Adoption is one of the most rewarding events in a family lawyer’s life and that satisfaction is nothing compared to the emotional response of the adopting parents and the children that complete their home when the Judge grants the an adoption. Regardless of whether it is a private placement adoption, an agency adoption, or step-parent adoption, the sense of accomplishment and emotional charge is the same. If you are considering adoption and particularly if you are seeking a private placement adoption, let the experienced Attorneys at Reeves Law Firm help you. We understand the most relevant portions of Texas Family Code Chapter 162 and we understand that it is an important step for you and your family.
Whether you are seeking to adopt a child through a family member or friend or adopt a step-child, Reeves Law Firm is available to assist you in creating a family. Give us a call at 972-596-4000 to schedule an appointment to meet with an attorney that has 20 years of family law experience. We have offices conveniently located at 5900 Lake Forest Drive, Suite 300, McKinney, Texas 75070.
Agency Adoption is what most people consider the “traditional route”. A couple who want to adopt submit an application, they are subjected to background checks, and put on a waiting list. The agency matches the couple’s desires with the children that are available, the children’s needs, etc and when a match is made the couple are notified and the legal proceedings begin. Agency adoption is extremely expensive and the wait for a healthy infant child can be painfully long. Accordingly, in recent years, the cost and wait have led couples to seek international adoptions which occur using an agency that has connections to orphanages and hospitals in foreign countries. This can speed up the process but it does invoke immigration issues, language barriers, and the need to domesticate your adoption orders in the United States.
Private Adoption takes place when a couple knows a mother who desires to place her child for adoption – sometimes but not always before the child is born – and the parties agree that the mother will surrender her rights upon birth to the adoptive family. Private adoptions have at the core, the benefit of knowing the child is coming, being at the hospital when he/she is born, and in many cases, it is faster. The drawback is that the adoptive couple has to find the child, there is no registry or waiting list. Generally speaking, it is a matter of opportunity and many private adoptions involve parties that had not previously considered adoption. Though there are couples who desire a child so much they are on the agency wait list and they continue to actively seek out private placement by making it known to friends and family, they are interested and want to know of any private placement if one is known.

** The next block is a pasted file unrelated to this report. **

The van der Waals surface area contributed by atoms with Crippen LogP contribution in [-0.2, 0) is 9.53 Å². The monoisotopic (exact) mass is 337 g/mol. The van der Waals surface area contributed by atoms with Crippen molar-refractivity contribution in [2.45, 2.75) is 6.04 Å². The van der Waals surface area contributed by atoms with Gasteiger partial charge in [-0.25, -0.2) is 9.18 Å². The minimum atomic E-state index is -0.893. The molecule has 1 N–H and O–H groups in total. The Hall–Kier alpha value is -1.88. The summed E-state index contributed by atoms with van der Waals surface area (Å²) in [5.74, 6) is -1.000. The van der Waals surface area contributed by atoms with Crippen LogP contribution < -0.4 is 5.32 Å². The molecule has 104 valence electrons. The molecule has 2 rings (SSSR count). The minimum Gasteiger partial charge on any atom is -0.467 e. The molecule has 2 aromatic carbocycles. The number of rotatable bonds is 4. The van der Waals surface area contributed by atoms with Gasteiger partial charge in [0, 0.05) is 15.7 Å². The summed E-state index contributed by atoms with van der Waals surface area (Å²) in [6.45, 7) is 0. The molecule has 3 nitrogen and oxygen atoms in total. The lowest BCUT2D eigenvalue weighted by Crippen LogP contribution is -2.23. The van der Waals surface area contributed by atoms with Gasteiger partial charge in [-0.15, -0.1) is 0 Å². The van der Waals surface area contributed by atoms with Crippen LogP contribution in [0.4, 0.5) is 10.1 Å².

The most common form of adoption is family placement or what I call Stepparent Adoption. Stepparent adoption is a one sided adoption, usually accomplished when one parent is absent from the child’s life. It is rather simple to consider this in the context of a common scenario – Mom and Dad are divorced (or were never married), Mom has primary custody and Dad has little or nothing to do with the child. Mom remarries and step-dad is for all intents and purposes, the “daddy”. In order for step-dad to adopt, the biological father must surrender his rights or have those rights terminated by law. RIGHTS AND OBLIGATIONS GO HAND IN HAND. Please note, if biological father’s rights are terminated, his obligation to support the child also terminate. The consideration here is that a child can have only one father and one mother. In order for step-dad to become the legal father, the biological father must either stand aside or be pushed aside and being “aside” in this context means to become a legal stranger. The child will always carry the biological parent’s DNA, but once rights are terminated, the former parent has no legal rights and no legal obligations where the child is concerned.